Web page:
POPLHLTH 720 : Cost Effectiveness Evaluation

Medical and Health Sciences

2023 Semester Two (1235) (15 POINTS)

Course Prescription

The application of economic methods to the evaluation of health services and programmes. The principles and techniques of economic evaluation, the process of measuring costs and benefits of health services, quality of life measurement.

Course Overview

This course provides students with an understanding of economic evaluation generally and of cost-effectiveness in particular.  It focuses on the use of decision analytic modelling to provide a broad picture of likely costs and outcomes for use in decision making.  No prior knowledge of economics is necessary (although it may be helpful).  It is relevant for students interested in public health and decision making.  

This course makes considerable use of Microsoft Excel.  If you have not used this program before, it is highly recommended that you use some online material to make sure that you are familiar with it before the course starts.  Towards the end of the course, some of the material that is introduced in Excel is also covered in the statistical package, R.

Course Requirements

No pre-requisites or restrictions

Course Contacts

Dr Richard Edlin, School of Population Health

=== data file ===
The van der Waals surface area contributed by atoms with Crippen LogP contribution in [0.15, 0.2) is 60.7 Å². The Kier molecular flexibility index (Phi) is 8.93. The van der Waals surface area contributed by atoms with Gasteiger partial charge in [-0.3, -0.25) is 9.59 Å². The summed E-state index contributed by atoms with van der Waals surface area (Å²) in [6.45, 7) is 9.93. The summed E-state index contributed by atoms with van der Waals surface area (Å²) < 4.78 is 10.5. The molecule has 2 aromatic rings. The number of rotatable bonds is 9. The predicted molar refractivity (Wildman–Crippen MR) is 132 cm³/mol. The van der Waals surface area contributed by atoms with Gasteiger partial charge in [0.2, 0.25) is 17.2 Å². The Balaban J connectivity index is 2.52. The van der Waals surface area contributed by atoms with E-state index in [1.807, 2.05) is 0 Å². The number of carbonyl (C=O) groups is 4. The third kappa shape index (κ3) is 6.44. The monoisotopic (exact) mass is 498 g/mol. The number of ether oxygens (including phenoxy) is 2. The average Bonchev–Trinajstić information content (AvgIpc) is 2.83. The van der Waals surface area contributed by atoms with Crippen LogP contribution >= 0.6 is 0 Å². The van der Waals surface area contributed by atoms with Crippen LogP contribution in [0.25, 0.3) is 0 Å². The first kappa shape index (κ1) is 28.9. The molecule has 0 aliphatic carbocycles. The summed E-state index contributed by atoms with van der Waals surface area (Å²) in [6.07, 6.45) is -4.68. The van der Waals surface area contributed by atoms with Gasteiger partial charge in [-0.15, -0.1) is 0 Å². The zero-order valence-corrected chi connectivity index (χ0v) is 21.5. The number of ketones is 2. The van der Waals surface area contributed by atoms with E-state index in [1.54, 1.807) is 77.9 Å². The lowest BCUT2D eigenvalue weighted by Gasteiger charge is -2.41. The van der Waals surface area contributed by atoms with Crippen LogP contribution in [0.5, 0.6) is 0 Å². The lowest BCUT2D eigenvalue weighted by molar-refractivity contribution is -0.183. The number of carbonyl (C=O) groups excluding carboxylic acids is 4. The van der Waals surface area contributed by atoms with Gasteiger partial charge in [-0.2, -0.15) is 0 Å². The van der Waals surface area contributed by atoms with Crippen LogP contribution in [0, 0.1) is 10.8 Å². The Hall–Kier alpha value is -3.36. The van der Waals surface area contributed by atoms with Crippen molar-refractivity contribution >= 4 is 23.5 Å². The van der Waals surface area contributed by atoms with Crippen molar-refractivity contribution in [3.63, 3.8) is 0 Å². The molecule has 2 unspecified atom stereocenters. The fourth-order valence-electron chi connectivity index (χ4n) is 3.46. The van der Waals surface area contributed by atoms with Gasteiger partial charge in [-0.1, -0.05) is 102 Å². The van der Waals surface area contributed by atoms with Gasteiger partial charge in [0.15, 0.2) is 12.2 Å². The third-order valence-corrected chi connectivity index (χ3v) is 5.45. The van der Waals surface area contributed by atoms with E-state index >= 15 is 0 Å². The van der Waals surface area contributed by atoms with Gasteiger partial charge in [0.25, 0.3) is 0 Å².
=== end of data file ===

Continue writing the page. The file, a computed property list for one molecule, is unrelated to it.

(09) 923 9029

Capabilities Developed in this Course

Capability 1: Disciplinary Knowledge and Practice
Capability 2: Critical Thinking
Capability 3: Solution Seeking
Capability 4: Communication and Engagement
Graduate Profile: Master of Public Health

Learning Outcomes

By the end of this course, students will be able to:
  1. Understand and apply cost effectiveness analysis. (Capability 1.3, 2.1 and 3.1)
  2. Justify selection of health outcomes for economic evaluation (Capability 1.3 and 3.1)
  3. Communicate the results of a cost-effectiveness analysis in a standard reporting form (Capability 1.3, 2.1 and 4.1)


Assessment Type Percentage Classification
Essay 25% Individual Coursework
Decision tree worked example 30% Individual Coursework
Markov model worked example 30% Individual Coursework
Probabilistic sensitivity analysis 15% Individual Coursework
Assessment Type Learning Outcome Addressed
1 2 3
Decision tree worked example
Markov model worked example
Probabilistic sensitivity analysis

Workload Expectations

This course is a standard 15 point course and students are expected to spend 10 hours per week involved in each 15 point course that they are enrolled in.